There are a lot of very good reasons why the Sega Master System isn’t as well known as the NES — its comparatively small library of games, its atrocious standards for cover-art, the belief that basically every game was as ugly as a fermenting banana and controlled like trash, the fact that its controllers were maddeningly uncomfortable and the pause button was on the console itself which meant constantly having to peel off the couch just to access the inventory — but it did have its redeeming factors. For starters, it had the Wonder Boy series. I couldn’t care less for the first game, which was ported to the NES as Adventure Island, but the second and third games were pretty capable little titles. So well respected, in fact, that we’ve now got a full HD remake of Wonderboy III: The Dragon’s Trap by Lizardcube.
IN MEDIA RES
The Dragon’s Trap actually takes place directly before the end of Wonder Boy In Monster Land. You start off in the final assault on Meka Dragon’s castle, but as the finishing blow is delivered, you’re stricken with a curse that turns you into a monster. The task is then to undo the curse by finding the Salamander Cross.
It was a pretty novel opening back in the day that reminds somewhat of Castlevania II: Simon’s Quest in the sense that it involves an established hero dealing with the unforeseen repercussions of their most recent adventure. The interesting twist to The Dragon’s Trap, however, is that upon finishing off a boss, you’re cursed again and take a different form each time. All these forms come with their own abilities that allow you to traverse a new part of a semi-open world. Later on, you’re able to switch between forms, but it typically remains a one form, one area affair.
The game’s main appeal comes from its exploration heavy nature. There’s plenty of hidden doors to be found and secret treasures to be discovered. You gain gold from defeated enemies that can be spent on weapons, armor, and shields that provide stat boosts and special abilities to your character. The structure is somewhat non-linear, restricting your travels using only what forms you’re able to take on, but the areas that branch from the hub town are all generally direct paths with little deviation. It’s somewhat similar to a Metroid game, but far, far more restrictive.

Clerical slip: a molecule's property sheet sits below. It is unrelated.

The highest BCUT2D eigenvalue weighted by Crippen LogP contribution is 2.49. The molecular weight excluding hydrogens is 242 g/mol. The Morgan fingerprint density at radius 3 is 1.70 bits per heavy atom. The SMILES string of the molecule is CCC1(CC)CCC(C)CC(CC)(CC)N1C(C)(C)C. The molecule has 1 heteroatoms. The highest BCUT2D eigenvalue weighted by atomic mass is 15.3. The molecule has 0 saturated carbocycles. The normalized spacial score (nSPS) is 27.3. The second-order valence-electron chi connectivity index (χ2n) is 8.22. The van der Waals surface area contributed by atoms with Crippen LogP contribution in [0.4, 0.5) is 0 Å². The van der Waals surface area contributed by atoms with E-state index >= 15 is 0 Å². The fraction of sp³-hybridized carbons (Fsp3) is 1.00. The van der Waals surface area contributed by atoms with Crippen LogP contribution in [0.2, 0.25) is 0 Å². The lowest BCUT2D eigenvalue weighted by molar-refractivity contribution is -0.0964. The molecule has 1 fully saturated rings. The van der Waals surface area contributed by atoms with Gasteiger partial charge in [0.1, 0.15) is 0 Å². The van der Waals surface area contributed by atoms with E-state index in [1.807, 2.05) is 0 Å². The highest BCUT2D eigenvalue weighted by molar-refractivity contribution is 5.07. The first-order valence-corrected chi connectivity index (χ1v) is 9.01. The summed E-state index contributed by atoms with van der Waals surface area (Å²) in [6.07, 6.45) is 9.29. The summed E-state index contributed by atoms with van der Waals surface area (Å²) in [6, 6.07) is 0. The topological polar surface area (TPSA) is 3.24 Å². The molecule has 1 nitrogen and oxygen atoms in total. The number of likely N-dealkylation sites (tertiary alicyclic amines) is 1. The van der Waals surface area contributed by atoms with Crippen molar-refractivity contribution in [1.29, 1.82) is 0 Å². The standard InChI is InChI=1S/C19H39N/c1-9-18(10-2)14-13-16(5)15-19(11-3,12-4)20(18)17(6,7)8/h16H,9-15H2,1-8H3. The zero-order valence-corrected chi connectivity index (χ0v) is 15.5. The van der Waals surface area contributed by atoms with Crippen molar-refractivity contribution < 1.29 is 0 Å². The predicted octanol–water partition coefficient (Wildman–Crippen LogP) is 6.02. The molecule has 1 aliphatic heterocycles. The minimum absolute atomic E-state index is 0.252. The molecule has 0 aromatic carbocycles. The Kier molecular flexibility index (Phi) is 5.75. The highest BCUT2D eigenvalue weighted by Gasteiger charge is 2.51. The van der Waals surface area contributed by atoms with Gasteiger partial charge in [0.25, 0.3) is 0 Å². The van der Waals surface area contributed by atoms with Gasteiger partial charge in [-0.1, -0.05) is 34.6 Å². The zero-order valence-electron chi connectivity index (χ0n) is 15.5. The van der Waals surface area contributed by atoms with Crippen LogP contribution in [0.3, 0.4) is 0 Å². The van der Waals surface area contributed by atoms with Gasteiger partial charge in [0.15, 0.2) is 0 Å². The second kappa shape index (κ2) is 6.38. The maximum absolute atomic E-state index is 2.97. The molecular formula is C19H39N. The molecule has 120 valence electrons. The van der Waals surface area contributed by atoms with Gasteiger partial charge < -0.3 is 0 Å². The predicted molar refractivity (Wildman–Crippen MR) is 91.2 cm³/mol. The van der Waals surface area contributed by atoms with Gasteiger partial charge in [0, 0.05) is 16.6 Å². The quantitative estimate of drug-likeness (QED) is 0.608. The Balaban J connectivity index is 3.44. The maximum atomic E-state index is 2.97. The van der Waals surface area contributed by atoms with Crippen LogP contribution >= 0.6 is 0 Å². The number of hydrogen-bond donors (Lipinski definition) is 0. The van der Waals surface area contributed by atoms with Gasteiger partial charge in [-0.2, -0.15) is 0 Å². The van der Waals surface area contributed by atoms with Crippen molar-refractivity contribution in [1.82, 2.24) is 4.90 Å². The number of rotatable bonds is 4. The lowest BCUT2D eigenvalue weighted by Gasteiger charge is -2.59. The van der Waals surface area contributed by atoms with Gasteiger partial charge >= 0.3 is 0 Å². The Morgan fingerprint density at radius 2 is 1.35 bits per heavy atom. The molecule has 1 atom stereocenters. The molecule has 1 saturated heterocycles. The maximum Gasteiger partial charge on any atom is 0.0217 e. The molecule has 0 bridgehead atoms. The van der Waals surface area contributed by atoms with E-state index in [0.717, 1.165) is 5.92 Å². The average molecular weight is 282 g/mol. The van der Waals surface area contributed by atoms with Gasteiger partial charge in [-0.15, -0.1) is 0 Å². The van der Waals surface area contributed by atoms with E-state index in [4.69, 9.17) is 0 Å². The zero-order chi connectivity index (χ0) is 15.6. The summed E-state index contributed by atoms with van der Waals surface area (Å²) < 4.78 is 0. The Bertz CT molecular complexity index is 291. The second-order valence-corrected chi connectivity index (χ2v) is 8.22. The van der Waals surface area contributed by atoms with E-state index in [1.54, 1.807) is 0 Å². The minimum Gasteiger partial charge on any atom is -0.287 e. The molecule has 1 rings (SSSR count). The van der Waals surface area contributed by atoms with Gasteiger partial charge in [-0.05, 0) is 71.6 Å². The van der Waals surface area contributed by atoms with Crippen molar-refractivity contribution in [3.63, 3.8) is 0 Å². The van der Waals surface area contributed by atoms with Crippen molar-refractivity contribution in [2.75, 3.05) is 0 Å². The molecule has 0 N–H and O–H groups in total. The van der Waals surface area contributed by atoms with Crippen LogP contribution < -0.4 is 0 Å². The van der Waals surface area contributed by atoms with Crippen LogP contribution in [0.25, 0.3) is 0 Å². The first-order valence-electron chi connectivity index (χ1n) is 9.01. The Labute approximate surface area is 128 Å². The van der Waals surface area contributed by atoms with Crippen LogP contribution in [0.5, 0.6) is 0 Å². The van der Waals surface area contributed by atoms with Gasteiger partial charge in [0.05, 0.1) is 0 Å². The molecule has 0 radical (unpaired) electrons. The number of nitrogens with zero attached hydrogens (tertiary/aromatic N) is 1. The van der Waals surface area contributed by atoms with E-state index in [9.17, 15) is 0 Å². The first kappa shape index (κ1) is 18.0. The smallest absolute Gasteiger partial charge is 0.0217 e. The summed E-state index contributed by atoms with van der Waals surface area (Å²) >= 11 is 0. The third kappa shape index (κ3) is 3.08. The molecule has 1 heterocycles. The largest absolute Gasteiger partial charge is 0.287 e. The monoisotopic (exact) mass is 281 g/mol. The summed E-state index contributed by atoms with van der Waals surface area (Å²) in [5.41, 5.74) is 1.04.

For those whose parents mistook the Master System as an NES-equivalent, The Dragon’s Trap is known as something of a classic. For my tastes, it generally resides more in the realm of above-average as far as side-scrollers go. Certainly fun, definitely memorable, but I wouldn’t expect it to set any newcomer’s thighs a-grindin’.
THE 8-BIT CONNECTION
Despite having some extra dressings, such as the ability to play as a Wonder Girl rather than a Wonder Boy for the two minutes you remain in human form, The Dragon’s Trap is a pretty strict remake. The graphics and sound have all been upgraded to a modern standard, but beneath that all is effectively the same game that hit the Master System back in ‘89. I’m being literal here; with the touch of a button, you can revert back to the 8-bit sights and sounds of the original, in all their blocky, chirpy glory.
It’s pretty rad to see how the new art style and music stacks up, but this comes with the unfortunate side effect that everything beneath it has most of same deficiencies that the original release came with. Don’t get me wrong; The Dragon’s Trap was, and in many ways, still is, an enjoyable game, but certain issues with sometimes unintuitive level design, clunky movement physics, shaky collision detection, and unpolished enemy mechanics still exists, and it tends to clash with its shiny exterior. Bosses still hop around in predictable patterns, the movement is still restrictive and sluggish, and it’s a bit too tempting to grind for loot.
To its credit, a lot has been done to make things feel new. The UI has been redone and is a lot slicker, some smaller gameplay issues have been gently ironed, the new artstyle rids the game of a lot of the visual monotony that plagued the Master System original, and a great deal of personality has been jammed in where there was none before. Anyone with an aversion to retro proclivities may still be put off with its old-school sensibilities, but those with an affection for the d-pad dandies of yesteryear will probably appreciate the option to play a classic with a new coat of paint.
This review was conducted using a downloadable copy for the Nintendo Switch. It was paid for by the reviewer.